In Santa Barbara, Chevron stations have videos displaying advertisements at pumps while customers fill their cars up with gas. The videos have accompanying sound. A lawyer successfully stopped a city ordinance that would have required the installation of a mute button so that customers could opt out of hearing the ads.
One funny side note is the name of the Santa Barbara publication in which story appears. It is the Daily Sound.
Charting the changing impression by independent musicians of having their music included in advertising. The result is a sort of feedback loop of mutual promotion: band advertises product advertises brand.
In her essay in the July/August 2012 issue of The Believer, Lindsay Zoladz makes a solid connection between the diminishing meaning in pop music of the phrase “selling out” and the legacy of the “music library.” In her definition: “Library music (sometimes referred to as ‘production music’ or ‘stock music’) generally refers to music that has been composed and recorded for commercial purposes and which is licensed not through the composer but the library for which it has been recorded.” (Via andrewsullivan.thedailybeast.com.)
The link goes to a half-hour documentary: a survey of the varieties of source music, and background music, and theme songs, and all manner of music that was recorded or archived with the intent that it serve a functional purpose: “Never commercially available to the general public, this music was pressed onto vinyl from the 1950s onwards in short, limited quantities and then sent directly to TV production houses and radio stations for use when necessary.” (Via andrewsullivan.thedailybeast.com.)
The club CBGB had a name that stood for “Country, BlueGrass, and Blues,” but it is better known as CBGBs, and it is better known for punk rock, the development of which in the U.S. took place to a great extent on its premises.
Those premises, in Manhattan, were shuttered in 2006, and the location was taken over by the fashion brand John Varvatos. Varvatos has managed the transition in various ways, notably via its extensive association with musicians (including the Roots and Green Day). In this video, shot May 17, 2012, mod icon Paul Weller of the Jam performs a song at the Varvatos store that he first played at CBGB(s) 35 years prior. A current ad campaign for Varvatos features Weller and musician Miles Kane, who was -9 years old at the time of that first concert.
As a side note, I’d long associated Weller with Ben Sherman clothing. I have no idea if that association was in any way a formal business one, or simply a matter of style.
Details at adage.com on plan by Spotify, the music-streaming service, to aid brands in collating playlists for its reported 10 million listeners. Brings to mind not only the playlist as the new jingle (i.e., the in-flux cloud formation of associative music in place of a single sound object), as well as such classic cultural sponsorships as Texaco’s relationship with the Metropolitan Opera. It also clarifies, a little, Spotify’s position among the major music-streaming services. Will a Nike playlist on Pandora be far behind?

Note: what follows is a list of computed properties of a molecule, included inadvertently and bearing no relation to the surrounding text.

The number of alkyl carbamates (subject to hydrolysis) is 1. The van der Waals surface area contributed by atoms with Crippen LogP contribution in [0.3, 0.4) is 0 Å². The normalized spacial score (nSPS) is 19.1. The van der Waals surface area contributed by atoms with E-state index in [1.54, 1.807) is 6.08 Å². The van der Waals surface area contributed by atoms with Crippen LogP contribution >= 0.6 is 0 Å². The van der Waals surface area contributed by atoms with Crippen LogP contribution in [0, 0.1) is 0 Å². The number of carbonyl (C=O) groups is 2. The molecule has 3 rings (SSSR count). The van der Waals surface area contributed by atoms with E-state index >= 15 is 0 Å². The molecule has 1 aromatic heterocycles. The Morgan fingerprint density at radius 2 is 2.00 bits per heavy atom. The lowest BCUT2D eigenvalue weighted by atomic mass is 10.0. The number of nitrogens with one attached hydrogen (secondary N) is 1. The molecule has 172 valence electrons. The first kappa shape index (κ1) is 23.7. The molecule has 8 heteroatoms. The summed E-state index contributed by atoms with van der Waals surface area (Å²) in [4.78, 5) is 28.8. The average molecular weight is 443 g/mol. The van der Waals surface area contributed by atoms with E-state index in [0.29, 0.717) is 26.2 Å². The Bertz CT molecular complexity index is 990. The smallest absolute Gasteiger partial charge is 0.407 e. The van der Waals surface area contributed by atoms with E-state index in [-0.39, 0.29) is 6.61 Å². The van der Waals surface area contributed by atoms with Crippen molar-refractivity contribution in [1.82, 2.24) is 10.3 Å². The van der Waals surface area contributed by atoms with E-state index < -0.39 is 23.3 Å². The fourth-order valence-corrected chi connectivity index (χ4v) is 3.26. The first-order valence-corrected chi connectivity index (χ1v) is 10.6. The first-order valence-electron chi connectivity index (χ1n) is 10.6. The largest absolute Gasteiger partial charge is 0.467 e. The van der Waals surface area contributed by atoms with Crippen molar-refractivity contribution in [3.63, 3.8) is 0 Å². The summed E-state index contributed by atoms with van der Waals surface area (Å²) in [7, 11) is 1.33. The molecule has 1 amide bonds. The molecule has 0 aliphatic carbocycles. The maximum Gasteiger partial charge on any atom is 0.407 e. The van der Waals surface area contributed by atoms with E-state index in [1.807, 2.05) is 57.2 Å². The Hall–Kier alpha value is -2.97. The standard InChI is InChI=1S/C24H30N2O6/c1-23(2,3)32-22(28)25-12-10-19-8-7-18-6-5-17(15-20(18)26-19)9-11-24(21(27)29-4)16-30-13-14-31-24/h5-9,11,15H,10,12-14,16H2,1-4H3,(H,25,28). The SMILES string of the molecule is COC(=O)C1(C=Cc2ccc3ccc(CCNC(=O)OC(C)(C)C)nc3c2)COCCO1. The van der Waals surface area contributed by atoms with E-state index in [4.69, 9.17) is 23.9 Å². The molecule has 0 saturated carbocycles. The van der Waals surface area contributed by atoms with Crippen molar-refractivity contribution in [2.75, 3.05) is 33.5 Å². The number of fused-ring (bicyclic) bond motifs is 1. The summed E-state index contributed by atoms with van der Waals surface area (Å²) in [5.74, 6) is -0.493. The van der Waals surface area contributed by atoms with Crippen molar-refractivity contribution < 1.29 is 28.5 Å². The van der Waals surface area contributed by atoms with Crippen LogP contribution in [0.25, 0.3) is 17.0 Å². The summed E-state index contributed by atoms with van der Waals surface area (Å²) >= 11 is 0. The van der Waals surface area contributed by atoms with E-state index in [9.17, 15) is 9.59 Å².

Condom brand Durex develops a Facebook app to help couples determine their “perfect song.” It’s called a “song generator.” I want to see if it’s in fact making a song or selecting one from a pre-existing set. Check it out at facebook.com. (Via adage.com.)
Report on Audi’s attempts to lend sounds to electric cars. The “car does not broadcast prerecorded engine noises but instead generates sound in realtime to the millisecond, calculated based on data including the electric motor’s rotational speed, vehicle speed, loads, and other parameters.” This is a significant iteration on the sound-addition idea, the concept of noises being determined by context. It has parallels to the evolution of sound in video games, from Hollywood-style scores of fixed sounds, to collections of sounds triggered by specific mid-play action, to algorithms that influence the very sounds themselves. (Via designboom.com)
Reportedly, via adweek.com, this ad involves high-pitch sounds that only a dog — the perceived actual customer for the product, Bakers brand dog food — can hear. It’s an approach, according to adweek.com, that Nestlé Purina PetCare took previously. The question is whether this is a situation where knowledge of the consideration of including sounds for the dog is enough to convince the actual customer — the dog owner/guardian, who purchases the food — to have a positive association with the brand.
The indabamusic.com site is a steady stream of open-call music-making contests, often in the form of remixes. This latest contest, with a due date of July 24, 2012, takes a different approach. Titled “Mnemonic Sound Opportunity,” the goal of it is to produce an original and memorable sound to serve as a “unique acoustical snippet that is associated with a brand.” The contest doesn’t name the client, but provides this description: “We succeed when our customers and communities succeed. Through experience, hard work and understanding what’s important to our customers, we give them the help and guidance they need to achieve their financial goals.” And it asks that the following “attributes” are incorporated: Hope, Optimism, Trust, Friendliness, Positivity, Understanding, and Progressiveness.